In 1996, when Joel Johnson joined Ecolab’s board, the St. Paul–based maker of sanitization and hygiene chemicals for the food, health care, industrial, hospitality, and other markets, had annual sales of nearly $1.5 billion and operated in a few dozen countries. In 2011, sales were more than $11 billion, and there are few countries in the world where Ecolab products can’t be found.
There may not be a direct link between these two phenomena. But neither are they unrelated. Johnson, who until 2006 was chairman CEO, and president of Austin-based Hormel, has been a driving force on the board for Ecolab’s growth. Ecolab Chairmanand CEO Douglas Baker says that Johnson played an important role in Ecolab’s acquisition last winter of Nalco, an Illinois company that provides water treatment, emissions reduction, and process improvement services around the world. The merger has nearly doubled Ecolab’s size—from around $6 billion to more than $11 billion in revenue—and was the largest Ecolab acquisition to date.
“Joel asked all the right questions” as the board was considering the merger, Baker says. In addition, Johnson “was also willing to take a risk on behalf of shareholders.”
For his part, Johnson was motivated to get the Nalco deal done. “It was a stretch that was within the elasticity of the company” and a substantial opportunity to expand Ecolab’s market position, he says. “Nalco had lines of specialty chemicals that were outside of Ecolab’s scope.”
JOHNSON’S OTHER BOARD SERVICE
1994–present (chair, budget and finance committee)
trustee, 1994–present (chair, budget and finance committee)
Johnson credits the smooth merger to an excellent transition team, but admits that he had to put in extra hours as he oversaw the financials for the first post-merger annual report: “The report normally runs more than 100 pages, and we had to add a lot of one-time activities.”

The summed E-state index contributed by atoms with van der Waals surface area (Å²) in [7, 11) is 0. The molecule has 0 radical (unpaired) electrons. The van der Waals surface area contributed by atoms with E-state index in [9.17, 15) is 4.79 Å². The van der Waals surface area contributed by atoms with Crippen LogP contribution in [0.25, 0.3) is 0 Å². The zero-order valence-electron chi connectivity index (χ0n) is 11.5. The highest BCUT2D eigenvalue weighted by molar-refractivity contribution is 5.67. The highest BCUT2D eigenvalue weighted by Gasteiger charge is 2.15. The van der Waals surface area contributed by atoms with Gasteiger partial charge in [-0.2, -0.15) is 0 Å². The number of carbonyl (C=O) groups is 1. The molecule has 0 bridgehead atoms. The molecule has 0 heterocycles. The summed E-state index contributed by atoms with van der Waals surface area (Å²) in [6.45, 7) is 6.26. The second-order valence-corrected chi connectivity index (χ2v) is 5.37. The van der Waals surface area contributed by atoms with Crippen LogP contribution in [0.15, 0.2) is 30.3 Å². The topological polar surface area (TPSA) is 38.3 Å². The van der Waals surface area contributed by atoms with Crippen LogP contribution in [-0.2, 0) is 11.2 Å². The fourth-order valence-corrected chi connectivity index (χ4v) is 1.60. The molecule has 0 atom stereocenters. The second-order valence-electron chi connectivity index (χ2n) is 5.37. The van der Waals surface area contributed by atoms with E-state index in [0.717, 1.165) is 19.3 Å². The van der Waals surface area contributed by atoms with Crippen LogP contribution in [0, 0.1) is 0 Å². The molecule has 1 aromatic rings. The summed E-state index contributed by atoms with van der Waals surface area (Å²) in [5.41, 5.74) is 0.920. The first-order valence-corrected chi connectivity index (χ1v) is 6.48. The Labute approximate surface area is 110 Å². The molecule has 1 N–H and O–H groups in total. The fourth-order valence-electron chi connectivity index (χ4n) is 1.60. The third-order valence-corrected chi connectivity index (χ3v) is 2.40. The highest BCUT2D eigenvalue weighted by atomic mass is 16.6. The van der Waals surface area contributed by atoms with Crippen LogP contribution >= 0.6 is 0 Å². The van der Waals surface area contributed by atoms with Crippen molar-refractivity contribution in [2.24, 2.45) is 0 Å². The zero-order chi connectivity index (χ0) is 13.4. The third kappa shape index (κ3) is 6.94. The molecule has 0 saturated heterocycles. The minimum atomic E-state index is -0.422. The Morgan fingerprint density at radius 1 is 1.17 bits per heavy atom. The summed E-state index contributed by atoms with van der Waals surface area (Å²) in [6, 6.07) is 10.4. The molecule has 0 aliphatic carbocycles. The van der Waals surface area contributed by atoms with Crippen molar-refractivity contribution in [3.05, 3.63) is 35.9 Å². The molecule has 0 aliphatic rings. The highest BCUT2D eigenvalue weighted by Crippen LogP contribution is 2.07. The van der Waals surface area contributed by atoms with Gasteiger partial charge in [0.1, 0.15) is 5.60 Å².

Indeed, Baker gives much of the credit to Johnson, who chairs the Ecolab board’s audit committee, for the company’s “history of pristine financials.” Those reports are “complex, involving accounts in over 100 countries, nearly 80 acquisitions since 1996, and all of the Sarbanes-Oxley requirements,” Baker adds. Asked why Johnson is such an effective audit committee chair, Baker replies that “he’s going to probe and ask questions. I know that he’s never going to be complacent.”
Before joining its board, Johnson saw that Ecolab “was clearly a well-managed company, knew its customers and competitors, and had a clear mission and great employees,” he remembers. There were, in short, “no significant headaches.” The board position was an opportunity “to learn how to be a better CEO at Hormel,” a position he had held for only three years at the time.
Johnson also thought that, as a 29-year veteran of the food industry—he had worked at General Foods for 24 years before joining Hormel in 1991—he had something to offer a company that generated significant revenue from food safety products. Johnson thinks he’s been an effective board member because he abides by the “nose in, fingers out” rule for directors. “My responsibility is oversight, not management,” Johnson adds. “When I was Hormel CEO, I appreciated and learned from board members who stuck to that rule.”
It’s a philosophy that Baker appreciates. “Joel understands the line between governance and the day-to-day running of a company,” he says. Johnson, Baker adds, “trusts management while providing real oversight. Most importantly, he truly enjoys the work, he cares a lot, and he sees his work on the board as a service.”
Johnson echoes Baker’s comments about enjoying his duties as an Ecolab director. “They are stimulating, and I get to work with people I’ve known for a long time,” he says. The company’s bylaws don’t allow anyone over 72 to run for a board seat. Johnson, who is 69, could get another term of service. “If the shareholders choose to give me one last term in 2013,” he says, “I’d love to serve it.”